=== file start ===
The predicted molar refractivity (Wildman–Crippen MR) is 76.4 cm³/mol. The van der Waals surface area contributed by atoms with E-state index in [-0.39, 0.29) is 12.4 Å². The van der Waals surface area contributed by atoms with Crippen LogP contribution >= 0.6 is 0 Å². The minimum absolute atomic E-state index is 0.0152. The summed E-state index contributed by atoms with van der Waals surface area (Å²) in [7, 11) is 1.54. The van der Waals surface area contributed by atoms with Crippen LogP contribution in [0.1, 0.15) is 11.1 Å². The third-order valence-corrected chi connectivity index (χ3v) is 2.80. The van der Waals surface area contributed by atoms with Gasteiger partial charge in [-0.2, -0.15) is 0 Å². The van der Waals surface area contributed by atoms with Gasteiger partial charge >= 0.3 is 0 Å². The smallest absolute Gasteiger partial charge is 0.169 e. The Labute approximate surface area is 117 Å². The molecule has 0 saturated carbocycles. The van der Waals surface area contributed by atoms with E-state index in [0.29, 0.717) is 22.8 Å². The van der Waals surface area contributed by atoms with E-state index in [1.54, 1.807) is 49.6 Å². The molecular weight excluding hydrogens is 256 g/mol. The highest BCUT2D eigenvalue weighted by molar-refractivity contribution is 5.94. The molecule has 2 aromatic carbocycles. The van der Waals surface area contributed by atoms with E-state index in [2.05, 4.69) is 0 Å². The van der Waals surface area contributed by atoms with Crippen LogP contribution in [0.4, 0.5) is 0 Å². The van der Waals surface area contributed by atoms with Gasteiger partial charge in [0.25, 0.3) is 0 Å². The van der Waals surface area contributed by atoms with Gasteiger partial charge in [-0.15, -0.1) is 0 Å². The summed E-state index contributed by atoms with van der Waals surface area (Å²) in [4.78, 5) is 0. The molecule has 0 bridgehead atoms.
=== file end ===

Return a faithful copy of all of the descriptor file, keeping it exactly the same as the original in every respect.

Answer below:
The predicted molar refractivity (Wildman–Crippen MR) is 76.4 cm³/mol. The van der Waals surface area contributed by atoms with E-state index in [-0.39, 0.29) is 12.4 Å². The van der Waals surface area contributed by atoms with Crippen LogP contribution >= 0.6 is 0 Å². The minimum absolute atomic E-state index is 0.0152. The summed E-state index contributed by atoms with van der Waals surface area (Å²) in [7, 11) is 1.54. The van der Waals surface area contributed by atoms with Crippen LogP contribution in [0.1, 0.15) is 11.1 Å². The third-order valence-corrected chi connectivity index (χ3v) is 2.80. The van der Waals surface area contributed by atoms with Gasteiger partial charge in [-0.2, -0.15) is 0 Å². The van der Waals surface area contributed by atoms with Gasteiger partial charge >= 0.3 is 0 Å². The smallest absolute Gasteiger partial charge is 0.169 e. The Labute approximate surface area is 117 Å². The molecule has 0 saturated carbocycles. The van der Waals surface area contributed by atoms with E-state index in [0.29, 0.717) is 22.8 Å². The van der Waals surface area contributed by atoms with E-state index in [1.54, 1.807) is 49.6 Å². The molecular weight excluding hydrogens is 256 g/mol. The highest BCUT2D eigenvalue weighted by molar-refractivity contribution is 5.94. The molecule has 2 aromatic carbocycles. The van der Waals surface area contributed by atoms with E-state index in [2.05, 4.69) is 0 Å². The van der Waals surface area contributed by atoms with Crippen LogP contribution in [0.4, 0.5) is 0 Å². The van der Waals surface area contributed by atoms with Gasteiger partial charge in [0.25, 0.3) is 0 Å². The van der Waals surface area contributed by atoms with Gasteiger partial charge in [-0.15, -0.1) is 0 Å². The summed E-state index contributed by atoms with van der Waals surface area (Å²) in [4.78, 5) is 0. The molecule has 0 bridgehead atoms.